Invented by Thomas Marshall Miller, IV, Victor Ng-Thow-Hing, Josh Anon, Frank Alexander Hamilton, IV, Cole Parker Heiner, Rodrigo Cano, Karen Stolzenberg, Lorena Pazmino, Gregory Minh Tran, Stephane Antoine Joseph Imbert, Anthony Marinello, Katsu Entertainment LLC, Magic Leap Inc

The Market for Contextual-Based Rendering Virtual Avatars

Avatars, who may resemble humans in appearance and behavior, inhabit online worlds where people play games or socialize. Here they create, purchase or receive virtual goods – often referred to as metaverses – for these environments.

Marketers can track avatars’ activities in these virtual worlds and target them with tailored products and promotions. Some avatars even accumulate virtual currency to use at real-world locations.

Market Size

The market for contextual-based rendering virtual avatars is expected to experience strong growth during the forecast period. Growing adoption of these solutions across gaming, media & entertainment, fashion and healthcare is expected to fuel growth.

The gaming industry is expected to hold a major share in the global market over the forecast period. This is mainly due to high acceptance of technologically advanced games by consumers and rising demand for VR & AR products worldwide. Furthermore, gaming businesses are using these technologies to enhance their product offerings and provide players with an engaging experience.

Additionally, avatars are becoming increasingly popular in the education sector. These digital human avatars look and behave like real people, providing students with an engaging educational experience. Furthermore, the integration of conversational AI technology into these avatars is expected to further fuel this market’s expansion.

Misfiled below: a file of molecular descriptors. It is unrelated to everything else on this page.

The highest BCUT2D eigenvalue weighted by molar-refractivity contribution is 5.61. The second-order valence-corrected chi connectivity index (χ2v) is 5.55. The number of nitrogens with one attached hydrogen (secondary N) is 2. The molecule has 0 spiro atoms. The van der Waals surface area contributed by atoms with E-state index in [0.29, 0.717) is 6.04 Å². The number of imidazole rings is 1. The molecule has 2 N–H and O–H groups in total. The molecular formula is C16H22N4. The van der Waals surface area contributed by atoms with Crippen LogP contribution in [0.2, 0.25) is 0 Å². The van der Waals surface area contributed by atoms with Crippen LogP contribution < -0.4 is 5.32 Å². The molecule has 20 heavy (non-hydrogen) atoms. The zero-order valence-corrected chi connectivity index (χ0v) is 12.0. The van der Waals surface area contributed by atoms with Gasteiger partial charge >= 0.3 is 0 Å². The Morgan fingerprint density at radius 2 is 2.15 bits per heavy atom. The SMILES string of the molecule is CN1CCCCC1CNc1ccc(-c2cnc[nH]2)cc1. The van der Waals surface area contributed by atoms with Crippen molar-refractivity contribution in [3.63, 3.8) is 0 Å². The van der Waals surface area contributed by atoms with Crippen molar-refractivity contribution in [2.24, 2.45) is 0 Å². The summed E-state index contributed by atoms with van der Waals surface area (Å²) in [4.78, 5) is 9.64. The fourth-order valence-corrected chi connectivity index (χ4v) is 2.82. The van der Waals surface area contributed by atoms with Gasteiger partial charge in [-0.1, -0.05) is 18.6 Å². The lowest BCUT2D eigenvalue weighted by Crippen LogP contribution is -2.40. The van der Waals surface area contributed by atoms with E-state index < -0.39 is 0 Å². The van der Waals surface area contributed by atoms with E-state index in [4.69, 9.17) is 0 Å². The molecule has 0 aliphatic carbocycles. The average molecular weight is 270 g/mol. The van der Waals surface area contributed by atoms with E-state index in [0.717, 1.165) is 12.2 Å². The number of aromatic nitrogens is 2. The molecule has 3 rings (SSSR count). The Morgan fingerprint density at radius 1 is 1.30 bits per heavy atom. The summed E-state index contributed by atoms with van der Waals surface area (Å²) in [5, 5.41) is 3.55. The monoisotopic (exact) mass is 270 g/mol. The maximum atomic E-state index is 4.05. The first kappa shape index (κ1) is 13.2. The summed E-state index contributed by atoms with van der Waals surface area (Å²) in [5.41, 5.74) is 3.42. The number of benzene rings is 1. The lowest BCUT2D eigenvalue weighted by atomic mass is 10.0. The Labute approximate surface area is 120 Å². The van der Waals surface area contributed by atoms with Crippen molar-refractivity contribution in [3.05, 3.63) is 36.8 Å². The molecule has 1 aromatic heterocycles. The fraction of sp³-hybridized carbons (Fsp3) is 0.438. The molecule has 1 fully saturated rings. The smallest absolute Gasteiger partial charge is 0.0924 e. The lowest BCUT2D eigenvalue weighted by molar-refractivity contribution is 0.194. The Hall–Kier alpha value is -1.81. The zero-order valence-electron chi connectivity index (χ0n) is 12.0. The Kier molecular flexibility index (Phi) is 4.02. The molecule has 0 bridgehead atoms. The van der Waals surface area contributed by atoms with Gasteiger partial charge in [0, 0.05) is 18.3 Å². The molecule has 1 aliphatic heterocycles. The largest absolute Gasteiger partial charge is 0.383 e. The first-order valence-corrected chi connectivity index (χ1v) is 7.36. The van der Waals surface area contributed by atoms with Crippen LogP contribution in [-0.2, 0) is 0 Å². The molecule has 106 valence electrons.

Additionally, the market for avatars is expected to experience significant expansion in retail and healthcare sectors. These avatars can mimic salesperson interactions with customers to better comprehend their preferences and assist in making purchasing decisions.

Avatars can answer customer inquiries much quicker than live human agents and resolve any discrepancies visitors might have. In doing so, avatars save a large number of contact center staff that would otherwise need to handle multiple inquiries from customers.

The growing popularity of e-commerce platforms is further fueling demand for these solutions. E-commerce allows users to purchase items without leaving their homes, and with increased spending per capita on e-commerce in countries such as China, South Korea, and Australia comes an increased need for 3D avatars in these industries.

Moreover, the gaming industry is taking advantage of these solutions to create realistic games that appeal to a broad audience. The gaming industry strives to deliver an authentic experience for customers, and new technologies like augmented reality (AR) and virtual reality (VR) have allowed for a more immersive experience.

Market Segmentation

Market segmentation can help you more precisely target your marketing efforts. This will enable you to craft services and messages that resonate with your customers’ needs and preferences, leading to increased brand loyalty as well as higher sales volumes.

Market segmentation divides a customer base into smaller groups based on factors like age, gender, income and education level. It may also be employed to classify customers according to their behavior, lifestyle and attitudes.